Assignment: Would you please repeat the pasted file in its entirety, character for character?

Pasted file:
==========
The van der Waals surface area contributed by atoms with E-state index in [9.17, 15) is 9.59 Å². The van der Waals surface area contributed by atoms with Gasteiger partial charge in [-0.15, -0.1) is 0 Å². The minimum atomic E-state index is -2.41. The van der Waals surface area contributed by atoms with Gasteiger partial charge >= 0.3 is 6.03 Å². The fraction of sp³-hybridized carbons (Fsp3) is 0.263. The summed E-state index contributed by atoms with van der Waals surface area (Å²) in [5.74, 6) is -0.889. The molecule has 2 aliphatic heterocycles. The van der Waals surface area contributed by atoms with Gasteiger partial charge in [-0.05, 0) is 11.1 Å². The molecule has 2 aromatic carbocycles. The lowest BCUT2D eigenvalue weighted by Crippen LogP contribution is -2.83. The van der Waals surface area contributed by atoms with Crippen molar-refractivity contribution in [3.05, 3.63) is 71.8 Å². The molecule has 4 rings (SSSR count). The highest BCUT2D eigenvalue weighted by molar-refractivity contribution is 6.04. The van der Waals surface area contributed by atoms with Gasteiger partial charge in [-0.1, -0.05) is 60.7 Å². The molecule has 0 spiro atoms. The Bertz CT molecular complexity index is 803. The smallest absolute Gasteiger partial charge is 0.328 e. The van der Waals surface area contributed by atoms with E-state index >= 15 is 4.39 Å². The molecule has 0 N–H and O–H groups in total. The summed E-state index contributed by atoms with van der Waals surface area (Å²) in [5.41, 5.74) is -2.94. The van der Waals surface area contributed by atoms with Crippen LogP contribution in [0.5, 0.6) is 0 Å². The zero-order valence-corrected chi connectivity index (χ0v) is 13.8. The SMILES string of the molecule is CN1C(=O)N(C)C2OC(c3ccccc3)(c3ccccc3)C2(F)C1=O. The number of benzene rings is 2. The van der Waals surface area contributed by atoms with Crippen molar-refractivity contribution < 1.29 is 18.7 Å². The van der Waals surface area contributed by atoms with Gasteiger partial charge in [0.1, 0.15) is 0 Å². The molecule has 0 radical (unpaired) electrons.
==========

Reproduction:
The van der Waals surface area contributed by atoms with E-state index in [9.17, 15) is 9.59 Å². The van der Waals surface area contributed by atoms with Gasteiger partial charge in [-0.15, -0.1) is 0 Å². The minimum atomic E-state index is -2.41. The van der Waals surface area contributed by atoms with Gasteiger partial charge >= 0.3 is 6.03 Å². The fraction of sp³-hybridized carbons (Fsp3) is 0.263. The summed E-state index contributed by atoms with van der Waals surface area (Å²) in [5.74, 6) is -0.889. The molecule has 2 aliphatic heterocycles. The van der Waals surface area contributed by atoms with Gasteiger partial charge in [-0.05, 0) is 11.1 Å². The molecule has 2 aromatic carbocycles. The lowest BCUT2D eigenvalue weighted by Crippen LogP contribution is -2.83. The van der Waals surface area contributed by atoms with Crippen molar-refractivity contribution in [3.05, 3.63) is 71.8 Å². The molecule has 4 rings (SSSR count). The highest BCUT2D eigenvalue weighted by molar-refractivity contribution is 6.04. The van der Waals surface area contributed by atoms with Gasteiger partial charge in [-0.1, -0.05) is 60.7 Å². The molecule has 0 spiro atoms. The Bertz CT molecular complexity index is 803. The smallest absolute Gasteiger partial charge is 0.328 e. The van der Waals surface area contributed by atoms with E-state index >= 15 is 4.39 Å². The molecule has 0 N–H and O–H groups in total. The summed E-state index contributed by atoms with van der Waals surface area (Å²) in [5.41, 5.74) is -2.94. The van der Waals surface area contributed by atoms with Crippen LogP contribution in [0.5, 0.6) is 0 Å². The zero-order valence-corrected chi connectivity index (χ0v) is 13.8. The SMILES string of the molecule is CN1C(=O)N(C)C2OC(c3ccccc3)(c3ccccc3)C2(F)C1=O. The number of benzene rings is 2. The van der Waals surface area contributed by atoms with Crippen molar-refractivity contribution < 1.29 is 18.7 Å². The van der Waals surface area contributed by atoms with Gasteiger partial charge in [0.1, 0.15) is 0 Å². The molecule has 0 radical (unpaired) electrons.